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Mississippi River Ship Channel Dredging and Wetlands Creation – An Environmental Success Story

There are 6,800 acres of new marshland bordering the Passes of the Mississippi River – land that was created starting in 2011 by a coalition intent on stopping the loss of land in Louisiana at a rate once described as “a football field every hour.”

The Mississippi River advocacy group Big River Coalition (BRC) has been working with the Corps and industry leaders to begin to reverse this trend in the birdfoot delta at the mouth of the river. The new marshland was created in the delta through beneficial use of maintenance dredged material.
An ongoing project at Head of Passes will create another 1,000 acres by the end of this year.

This success is the result of a decade-long effort by the organization, which advocates and facilitates the use of material dredged from the navigation channel to reclaim the land surrounding the Passes – land that has eroded to open water in recent decades.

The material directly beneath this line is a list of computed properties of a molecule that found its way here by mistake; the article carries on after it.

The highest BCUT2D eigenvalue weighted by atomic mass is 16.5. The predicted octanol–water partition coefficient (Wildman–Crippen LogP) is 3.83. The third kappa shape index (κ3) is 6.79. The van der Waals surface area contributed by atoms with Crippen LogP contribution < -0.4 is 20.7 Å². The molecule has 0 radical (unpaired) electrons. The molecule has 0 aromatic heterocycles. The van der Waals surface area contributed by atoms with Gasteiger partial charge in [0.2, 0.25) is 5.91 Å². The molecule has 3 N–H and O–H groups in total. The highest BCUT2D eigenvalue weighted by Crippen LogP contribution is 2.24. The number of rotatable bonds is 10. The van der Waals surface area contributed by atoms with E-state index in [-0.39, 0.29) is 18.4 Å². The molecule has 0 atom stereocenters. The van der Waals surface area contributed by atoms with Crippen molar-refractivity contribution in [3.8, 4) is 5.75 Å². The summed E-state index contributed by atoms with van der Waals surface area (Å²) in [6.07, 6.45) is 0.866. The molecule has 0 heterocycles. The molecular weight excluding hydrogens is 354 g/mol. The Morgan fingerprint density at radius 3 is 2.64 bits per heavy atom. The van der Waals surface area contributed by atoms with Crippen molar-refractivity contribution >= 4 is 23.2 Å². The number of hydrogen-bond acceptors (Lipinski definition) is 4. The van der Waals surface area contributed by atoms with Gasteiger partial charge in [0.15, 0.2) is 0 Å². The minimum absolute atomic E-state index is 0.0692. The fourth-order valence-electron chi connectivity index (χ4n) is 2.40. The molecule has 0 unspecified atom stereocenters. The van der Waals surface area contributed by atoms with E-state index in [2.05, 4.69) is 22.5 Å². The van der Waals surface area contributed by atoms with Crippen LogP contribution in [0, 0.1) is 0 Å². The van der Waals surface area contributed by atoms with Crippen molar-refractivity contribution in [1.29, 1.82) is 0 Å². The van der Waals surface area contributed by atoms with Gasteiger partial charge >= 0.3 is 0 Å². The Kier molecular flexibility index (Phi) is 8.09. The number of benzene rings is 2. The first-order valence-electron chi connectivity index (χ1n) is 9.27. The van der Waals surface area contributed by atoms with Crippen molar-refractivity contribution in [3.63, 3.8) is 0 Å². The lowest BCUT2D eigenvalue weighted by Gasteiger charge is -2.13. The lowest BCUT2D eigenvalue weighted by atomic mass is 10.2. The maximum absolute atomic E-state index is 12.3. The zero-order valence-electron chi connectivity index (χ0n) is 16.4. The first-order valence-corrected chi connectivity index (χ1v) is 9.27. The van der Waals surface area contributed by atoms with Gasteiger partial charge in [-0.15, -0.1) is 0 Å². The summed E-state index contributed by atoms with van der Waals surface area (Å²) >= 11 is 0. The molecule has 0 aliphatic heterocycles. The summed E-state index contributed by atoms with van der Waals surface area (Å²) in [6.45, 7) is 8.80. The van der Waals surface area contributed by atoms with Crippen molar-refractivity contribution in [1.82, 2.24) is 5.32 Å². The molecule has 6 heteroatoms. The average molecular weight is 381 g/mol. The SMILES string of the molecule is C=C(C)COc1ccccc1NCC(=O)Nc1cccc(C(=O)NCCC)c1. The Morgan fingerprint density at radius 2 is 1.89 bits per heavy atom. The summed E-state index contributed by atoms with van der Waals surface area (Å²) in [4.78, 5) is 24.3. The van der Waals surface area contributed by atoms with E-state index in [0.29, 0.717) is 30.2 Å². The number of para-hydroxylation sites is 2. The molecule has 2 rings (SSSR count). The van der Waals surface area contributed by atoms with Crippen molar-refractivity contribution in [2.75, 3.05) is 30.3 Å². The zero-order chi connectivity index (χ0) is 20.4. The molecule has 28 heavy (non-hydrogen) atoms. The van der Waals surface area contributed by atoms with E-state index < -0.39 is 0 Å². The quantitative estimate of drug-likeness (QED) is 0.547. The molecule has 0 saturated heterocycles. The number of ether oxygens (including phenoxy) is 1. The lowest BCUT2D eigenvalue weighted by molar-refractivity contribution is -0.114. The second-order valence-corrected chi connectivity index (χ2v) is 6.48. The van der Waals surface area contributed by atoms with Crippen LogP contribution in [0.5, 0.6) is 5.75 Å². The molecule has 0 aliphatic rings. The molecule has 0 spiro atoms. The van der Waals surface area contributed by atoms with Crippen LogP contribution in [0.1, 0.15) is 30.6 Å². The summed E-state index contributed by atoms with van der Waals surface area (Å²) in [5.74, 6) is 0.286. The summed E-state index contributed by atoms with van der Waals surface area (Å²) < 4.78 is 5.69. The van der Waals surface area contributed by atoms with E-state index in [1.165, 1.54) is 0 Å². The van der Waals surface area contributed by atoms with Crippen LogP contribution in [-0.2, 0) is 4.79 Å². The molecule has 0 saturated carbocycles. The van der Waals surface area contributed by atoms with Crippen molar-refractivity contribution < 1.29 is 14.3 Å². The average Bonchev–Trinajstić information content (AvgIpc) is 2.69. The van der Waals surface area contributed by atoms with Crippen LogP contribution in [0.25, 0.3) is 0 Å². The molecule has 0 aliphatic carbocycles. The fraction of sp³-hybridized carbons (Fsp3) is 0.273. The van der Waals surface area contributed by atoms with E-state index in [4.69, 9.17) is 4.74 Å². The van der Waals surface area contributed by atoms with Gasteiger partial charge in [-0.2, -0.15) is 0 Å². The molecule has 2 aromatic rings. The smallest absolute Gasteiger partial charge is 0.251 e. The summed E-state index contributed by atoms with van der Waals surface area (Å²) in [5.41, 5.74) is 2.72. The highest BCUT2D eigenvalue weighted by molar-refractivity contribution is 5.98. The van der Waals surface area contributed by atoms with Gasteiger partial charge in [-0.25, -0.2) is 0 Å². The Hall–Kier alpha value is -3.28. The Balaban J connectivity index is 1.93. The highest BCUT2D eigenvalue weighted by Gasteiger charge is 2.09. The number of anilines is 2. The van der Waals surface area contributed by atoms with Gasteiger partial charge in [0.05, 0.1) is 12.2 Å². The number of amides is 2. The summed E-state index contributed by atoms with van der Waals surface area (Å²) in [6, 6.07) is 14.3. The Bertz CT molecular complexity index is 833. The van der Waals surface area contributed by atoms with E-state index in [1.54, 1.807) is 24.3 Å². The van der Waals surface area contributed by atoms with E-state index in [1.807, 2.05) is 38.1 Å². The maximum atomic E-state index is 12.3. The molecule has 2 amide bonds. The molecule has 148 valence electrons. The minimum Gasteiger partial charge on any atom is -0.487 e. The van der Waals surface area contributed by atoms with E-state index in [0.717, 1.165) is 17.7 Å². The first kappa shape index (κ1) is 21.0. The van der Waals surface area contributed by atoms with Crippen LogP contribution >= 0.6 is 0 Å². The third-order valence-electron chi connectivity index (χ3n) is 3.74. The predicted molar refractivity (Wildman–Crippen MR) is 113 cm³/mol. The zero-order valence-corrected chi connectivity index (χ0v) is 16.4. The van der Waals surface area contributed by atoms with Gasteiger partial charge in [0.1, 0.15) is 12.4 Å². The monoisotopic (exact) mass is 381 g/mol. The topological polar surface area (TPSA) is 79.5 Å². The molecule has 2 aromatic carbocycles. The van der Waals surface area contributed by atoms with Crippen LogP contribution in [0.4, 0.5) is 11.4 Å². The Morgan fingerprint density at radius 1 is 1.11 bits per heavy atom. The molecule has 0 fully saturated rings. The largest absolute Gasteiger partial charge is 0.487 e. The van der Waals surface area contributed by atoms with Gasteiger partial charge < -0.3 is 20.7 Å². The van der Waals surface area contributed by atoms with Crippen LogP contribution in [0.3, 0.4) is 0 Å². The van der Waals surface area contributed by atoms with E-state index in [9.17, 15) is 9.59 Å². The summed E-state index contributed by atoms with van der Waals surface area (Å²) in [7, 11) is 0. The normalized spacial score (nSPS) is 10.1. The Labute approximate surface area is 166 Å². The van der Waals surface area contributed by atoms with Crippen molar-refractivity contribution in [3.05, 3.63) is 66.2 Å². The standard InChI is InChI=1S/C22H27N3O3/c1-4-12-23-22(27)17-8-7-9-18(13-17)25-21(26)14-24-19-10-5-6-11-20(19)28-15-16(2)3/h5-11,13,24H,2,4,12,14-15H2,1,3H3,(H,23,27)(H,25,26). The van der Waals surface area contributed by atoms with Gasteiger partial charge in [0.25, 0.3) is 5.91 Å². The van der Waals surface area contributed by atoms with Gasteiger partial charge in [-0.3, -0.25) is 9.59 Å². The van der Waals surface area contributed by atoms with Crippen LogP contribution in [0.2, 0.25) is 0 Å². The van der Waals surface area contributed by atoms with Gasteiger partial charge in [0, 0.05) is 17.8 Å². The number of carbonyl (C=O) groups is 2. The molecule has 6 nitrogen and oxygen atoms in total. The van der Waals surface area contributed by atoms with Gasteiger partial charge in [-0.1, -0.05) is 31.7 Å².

Sean Duffy, BRC executive director, explained that in 2011 the Corps of Engineers began requiring the Mississippi River to “live within its budget”, which had been running a $20 million defecit. For many years the Corps funded the Mississippi River operations with funds often intended for other projects. The Corps must also abide by the Federal Standard that requires it to use the most economically responsible options available.

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